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Old Man Leaves Hefty Inheritance to One Heir – His Son Living in a Losing Farm Gets Nothing

Rita Kumar
Mar 13, 2022
06:00 A.M.
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A man who was never his parents' golden child shared how his father guilt-tripped him into surrendering an enormous estate from his late grandpa.

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A young man brought to Reddit's "AITA" forum yet another true story of how an ugly money war got in the way between him and his parents who never wanted to give birth to him initially.

Posting under WeHighAssPlanes on the Reddit community, he asked random strangers online to judge him for giving the cold shoulder to his financially desperate parents while exposing why he was compelled to do it in the first place.

The grandpa left an enormous heritage to only one heir while cutting off his financially desperate son. | Source: Shutterstock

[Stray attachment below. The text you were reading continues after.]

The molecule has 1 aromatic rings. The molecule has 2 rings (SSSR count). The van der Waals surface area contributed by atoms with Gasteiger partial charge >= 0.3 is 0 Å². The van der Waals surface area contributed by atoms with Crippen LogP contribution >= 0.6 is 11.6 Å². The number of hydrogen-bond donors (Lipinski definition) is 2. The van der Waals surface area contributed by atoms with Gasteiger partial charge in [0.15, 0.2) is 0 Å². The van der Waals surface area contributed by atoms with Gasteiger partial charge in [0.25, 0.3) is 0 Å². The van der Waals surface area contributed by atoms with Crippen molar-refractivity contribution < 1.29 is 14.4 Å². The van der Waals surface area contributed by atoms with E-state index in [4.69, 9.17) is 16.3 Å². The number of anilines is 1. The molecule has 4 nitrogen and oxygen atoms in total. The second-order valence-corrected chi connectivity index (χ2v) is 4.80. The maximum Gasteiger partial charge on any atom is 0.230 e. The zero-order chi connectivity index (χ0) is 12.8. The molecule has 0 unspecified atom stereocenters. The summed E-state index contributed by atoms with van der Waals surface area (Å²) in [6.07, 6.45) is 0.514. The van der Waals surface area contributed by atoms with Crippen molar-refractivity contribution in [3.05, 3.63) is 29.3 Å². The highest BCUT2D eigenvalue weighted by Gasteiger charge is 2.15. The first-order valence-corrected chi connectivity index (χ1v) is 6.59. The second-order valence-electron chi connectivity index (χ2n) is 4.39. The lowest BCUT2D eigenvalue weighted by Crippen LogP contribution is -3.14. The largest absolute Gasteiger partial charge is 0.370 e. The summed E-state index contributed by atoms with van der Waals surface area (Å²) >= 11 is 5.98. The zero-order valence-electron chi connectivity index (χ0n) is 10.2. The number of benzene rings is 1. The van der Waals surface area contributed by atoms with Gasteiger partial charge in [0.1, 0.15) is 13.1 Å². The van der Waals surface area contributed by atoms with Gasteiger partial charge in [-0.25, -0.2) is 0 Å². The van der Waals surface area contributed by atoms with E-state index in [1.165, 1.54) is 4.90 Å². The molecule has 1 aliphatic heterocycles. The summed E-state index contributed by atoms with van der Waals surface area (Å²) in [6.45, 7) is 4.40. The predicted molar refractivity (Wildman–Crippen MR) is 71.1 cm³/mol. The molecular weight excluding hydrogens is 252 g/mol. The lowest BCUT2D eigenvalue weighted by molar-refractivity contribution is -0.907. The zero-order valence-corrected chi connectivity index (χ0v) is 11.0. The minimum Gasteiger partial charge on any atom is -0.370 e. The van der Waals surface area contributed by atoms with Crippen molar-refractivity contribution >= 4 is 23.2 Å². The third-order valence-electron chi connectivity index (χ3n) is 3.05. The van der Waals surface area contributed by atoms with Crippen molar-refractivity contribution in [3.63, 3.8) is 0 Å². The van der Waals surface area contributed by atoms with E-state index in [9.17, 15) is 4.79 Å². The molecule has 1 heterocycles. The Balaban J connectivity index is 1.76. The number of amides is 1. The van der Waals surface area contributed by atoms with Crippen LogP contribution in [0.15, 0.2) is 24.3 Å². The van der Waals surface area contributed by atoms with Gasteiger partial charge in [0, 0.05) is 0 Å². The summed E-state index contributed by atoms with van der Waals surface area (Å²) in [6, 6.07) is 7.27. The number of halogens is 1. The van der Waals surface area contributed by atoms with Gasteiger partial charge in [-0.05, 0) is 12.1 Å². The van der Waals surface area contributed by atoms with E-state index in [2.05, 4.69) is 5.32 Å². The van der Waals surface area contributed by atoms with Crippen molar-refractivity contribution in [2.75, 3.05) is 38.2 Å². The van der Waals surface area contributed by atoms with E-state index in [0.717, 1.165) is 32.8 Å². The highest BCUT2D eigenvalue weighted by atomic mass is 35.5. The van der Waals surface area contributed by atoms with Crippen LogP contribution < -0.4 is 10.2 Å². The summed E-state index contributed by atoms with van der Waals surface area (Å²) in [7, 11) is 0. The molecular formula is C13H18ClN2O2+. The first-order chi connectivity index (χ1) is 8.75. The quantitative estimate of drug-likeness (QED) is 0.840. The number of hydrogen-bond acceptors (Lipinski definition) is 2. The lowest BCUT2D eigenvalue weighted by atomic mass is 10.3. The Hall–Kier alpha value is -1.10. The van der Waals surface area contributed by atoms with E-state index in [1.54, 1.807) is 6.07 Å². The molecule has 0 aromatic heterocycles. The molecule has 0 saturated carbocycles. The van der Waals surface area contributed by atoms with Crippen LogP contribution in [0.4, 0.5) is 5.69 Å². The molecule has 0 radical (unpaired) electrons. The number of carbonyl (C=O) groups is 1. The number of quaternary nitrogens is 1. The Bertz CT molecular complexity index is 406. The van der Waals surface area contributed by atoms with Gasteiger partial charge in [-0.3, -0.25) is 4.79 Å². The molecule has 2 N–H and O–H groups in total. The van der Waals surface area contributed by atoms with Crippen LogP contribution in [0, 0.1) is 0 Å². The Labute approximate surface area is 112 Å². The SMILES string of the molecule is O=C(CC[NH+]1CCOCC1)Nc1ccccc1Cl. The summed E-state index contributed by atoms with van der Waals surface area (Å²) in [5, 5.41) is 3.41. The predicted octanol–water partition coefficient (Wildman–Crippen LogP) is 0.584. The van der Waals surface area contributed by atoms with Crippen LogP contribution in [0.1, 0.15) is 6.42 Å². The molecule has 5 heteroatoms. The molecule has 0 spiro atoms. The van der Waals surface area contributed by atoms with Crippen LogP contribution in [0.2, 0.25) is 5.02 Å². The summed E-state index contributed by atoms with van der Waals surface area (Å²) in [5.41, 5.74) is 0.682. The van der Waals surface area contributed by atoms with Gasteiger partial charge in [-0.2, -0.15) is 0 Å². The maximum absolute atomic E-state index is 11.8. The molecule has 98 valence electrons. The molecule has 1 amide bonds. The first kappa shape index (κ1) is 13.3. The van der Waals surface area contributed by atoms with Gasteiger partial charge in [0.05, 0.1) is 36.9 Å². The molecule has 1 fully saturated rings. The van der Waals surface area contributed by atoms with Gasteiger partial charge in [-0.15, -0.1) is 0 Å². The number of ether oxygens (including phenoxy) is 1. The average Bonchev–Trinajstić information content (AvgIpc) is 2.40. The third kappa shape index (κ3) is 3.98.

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The Original Poster (OP) said he was a business engineer with adequate knowledge and know-how of money handling. But growing up, he never had a rosy childhood, at least not when his parents were around.

The reason stemmed from his birth as OP's parents never planned to have a baby. However, they decided to keep him and get married. But they were new to parenting and, like most working parents, left him under the care and custody of his paternal grandparents.

Although OP got accustomed to his grandparents' upbringing widely inclusive of their morals and values, he became rebellious after they criticized his gender choices. This is where the plight slowly started to take shape in the family.

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OP's parents criticized him for his gender orientation. | Source: Pexels